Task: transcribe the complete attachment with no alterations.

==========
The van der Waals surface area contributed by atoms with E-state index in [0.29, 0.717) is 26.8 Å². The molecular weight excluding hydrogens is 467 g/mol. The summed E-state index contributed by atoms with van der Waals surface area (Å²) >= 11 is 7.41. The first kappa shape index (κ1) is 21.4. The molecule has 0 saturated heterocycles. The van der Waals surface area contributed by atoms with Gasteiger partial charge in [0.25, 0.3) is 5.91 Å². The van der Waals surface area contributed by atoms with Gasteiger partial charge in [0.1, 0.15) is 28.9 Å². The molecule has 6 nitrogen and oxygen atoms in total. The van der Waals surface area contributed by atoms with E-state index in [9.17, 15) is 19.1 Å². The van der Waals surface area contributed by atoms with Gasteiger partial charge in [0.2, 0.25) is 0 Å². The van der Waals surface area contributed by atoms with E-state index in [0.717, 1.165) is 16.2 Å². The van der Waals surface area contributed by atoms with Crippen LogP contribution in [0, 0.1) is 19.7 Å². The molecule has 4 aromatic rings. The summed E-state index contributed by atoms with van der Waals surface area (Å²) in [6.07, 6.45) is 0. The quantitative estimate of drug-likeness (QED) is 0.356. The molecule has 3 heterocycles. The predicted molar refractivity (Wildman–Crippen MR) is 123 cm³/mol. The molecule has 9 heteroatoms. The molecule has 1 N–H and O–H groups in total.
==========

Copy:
The van der Waals surface area contributed by atoms with E-state index in [0.29, 0.717) is 26.8 Å². The molecular weight excluding hydrogens is 467 g/mol. The summed E-state index contributed by atoms with van der Waals surface area (Å²) >= 11 is 7.41. The first kappa shape index (κ1) is 21.4. The molecule has 0 saturated heterocycles. The van der Waals surface area contributed by atoms with Gasteiger partial charge in [0.25, 0.3) is 5.91 Å². The van der Waals surface area contributed by atoms with Gasteiger partial charge in [0.1, 0.15) is 28.9 Å². The molecule has 6 nitrogen and oxygen atoms in total. The van der Waals surface area contributed by atoms with E-state index in [9.17, 15) is 19.1 Å². The van der Waals surface area contributed by atoms with Gasteiger partial charge in [0.2, 0.25) is 0 Å². The van der Waals surface area contributed by atoms with E-state index in [0.717, 1.165) is 16.2 Å². The van der Waals surface area contributed by atoms with Crippen LogP contribution in [0, 0.1) is 19.7 Å². The molecule has 4 aromatic rings. The summed E-state index contributed by atoms with van der Waals surface area (Å²) in [6.07, 6.45) is 0. The quantitative estimate of drug-likeness (QED) is 0.356. The molecule has 3 heterocycles. The predicted molar refractivity (Wildman–Crippen MR) is 123 cm³/mol. The molecule has 9 heteroatoms. The molecule has 1 N–H and O–H groups in total.